I had never seen this two-minute business between acts but once before, and that was when the "Shaughraun" was played at Wallack's.
I was at a concert in Munich one night, the people were streaming in, the clock-hand pointed to seven, the music struck up, and instantly all movement in the body of the house ceased--nobody was standing, or walking up the aisles, or fumbling with a seat, the stream of incomers had suddenly dried up at its source. I listened undisturbed to a piece of music that was fifteen minutes long--always expecting some tardy ticket-holders to come crowding past my knees, and being continuously and pleasantly disappointed--but when the last note was struck, here came the stream again. You see, they had made those late comers wait in the comfortable waiting-parlor from the time the music had begin until it was ended.
It was the first time I had ever seen this sort of criminals denied the privilege of destroying the comfort of a house full of their betters. Some of these were pretty fine birds, but no matter, they had to tarry outside in the long parlor under the inspection of a double rank of liveried footmen and waiting-maids who supported the two walls with their backs and held the wraps and traps of their masters and mistresses on their arms.
We had no footmen to hold our things, and it was not permissible to take them into the concert-room; but there were some men and women to take charge of them for us. They gave us checks for them and charged a fixed price, payable in advance--five cents.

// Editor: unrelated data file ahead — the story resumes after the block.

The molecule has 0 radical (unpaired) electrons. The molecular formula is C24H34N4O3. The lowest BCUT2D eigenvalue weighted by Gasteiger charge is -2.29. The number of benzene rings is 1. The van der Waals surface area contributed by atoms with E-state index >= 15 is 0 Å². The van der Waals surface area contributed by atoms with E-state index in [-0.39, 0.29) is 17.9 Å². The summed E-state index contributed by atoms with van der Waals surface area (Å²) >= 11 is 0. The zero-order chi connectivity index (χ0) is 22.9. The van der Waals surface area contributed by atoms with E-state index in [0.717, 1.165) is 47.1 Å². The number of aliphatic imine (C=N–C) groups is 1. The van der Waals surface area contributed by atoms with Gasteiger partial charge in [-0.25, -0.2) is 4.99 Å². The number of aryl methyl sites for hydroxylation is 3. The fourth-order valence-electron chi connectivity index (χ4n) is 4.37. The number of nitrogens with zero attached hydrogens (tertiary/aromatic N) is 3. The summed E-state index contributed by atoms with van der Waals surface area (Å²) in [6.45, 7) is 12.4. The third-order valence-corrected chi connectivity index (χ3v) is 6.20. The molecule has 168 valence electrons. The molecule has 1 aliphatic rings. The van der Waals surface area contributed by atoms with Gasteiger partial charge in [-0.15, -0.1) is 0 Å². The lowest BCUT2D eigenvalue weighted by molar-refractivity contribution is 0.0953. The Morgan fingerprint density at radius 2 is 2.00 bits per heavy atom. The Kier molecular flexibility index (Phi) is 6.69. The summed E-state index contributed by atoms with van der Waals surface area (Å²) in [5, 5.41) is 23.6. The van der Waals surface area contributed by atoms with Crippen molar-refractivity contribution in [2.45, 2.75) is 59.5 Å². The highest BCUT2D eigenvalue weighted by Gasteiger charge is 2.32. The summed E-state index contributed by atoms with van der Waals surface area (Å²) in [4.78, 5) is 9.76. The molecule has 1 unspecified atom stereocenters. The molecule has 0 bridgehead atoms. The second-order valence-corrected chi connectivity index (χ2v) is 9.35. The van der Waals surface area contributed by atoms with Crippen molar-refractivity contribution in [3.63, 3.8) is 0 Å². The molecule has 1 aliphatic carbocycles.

In Germany they always hear one thing at an opera which has never yet been heard in America, perhaps--I mean the closing strain of a fine solo or duet. We always smash into it with an earthquake of applause. The result is that we rob ourselves of the sweetest part of the treat; we get the whiskey, but we don't get the sugar in the bottom of the glass.
Our way of scattering applause along through an act seems to me to be better than the Mannheim way of saving it all up till the act is ended. I do not see how an actor can forget himself and portray hot passion before a cold still audience. I should think he would feel foolish. It is a pain to me to this day, to remember how that old German Lear raged and wept and howled around the stage, with never a response from that hushed house, never a single outburst till the act was ended. To me there was something unspeakably uncomfortable in the solemn dead silences that always followed this old person's tremendous outpourings of his feelings. I could not help putting myself in his place--I thought I knew how sick and flat he felt during those silences, because I remembered a case which came under my observation once, and which--but I will tell the incident:
One evening on board a Mississippi steamboat, a boy of ten years lay asleep in a berth--a long, slim-legged boy, he was, encased in quite a short shirt; it was the first time he had ever made a trip on a steamboat, and so he was troubled, and scared, and had gone to bed with his head filled with impending snaggings, and explosions, and conflagrations, and sudden death. About ten o'clock some twenty ladies were sitting around about the ladies' saloon, quietly reading, sewing, embroidering, and so on, and among them sat a sweet, benignant old dame with round spectacles on her nose and her busy knitting-needles in her hands. Now all of a sudden, into the midst of this peaceful scene burst that slim-shanked boy in the brief shirt, wild-eyed, erect-haired, and shouting, "Fire, fire! JUMP AND RUN, THE BOAT'S AFIRE AND THERE AIN'T A MINUTE TO LOSE!" All those ladies looked sweetly up and smiled, nobody stirred, the old lady pulled her spectacles down, looked over them, and said, gently:
"But you mustn't catch cold, child. Run and put on your breastpin, and then come and tell us all about it."
It was a cruel chill to give to a poor little devil's gushing vehemence. He was expecting to be a sort of hero--the creator of a wild panic--and here everybody sat and smiled a mocking smile, and an old woman made fun of his bugbear.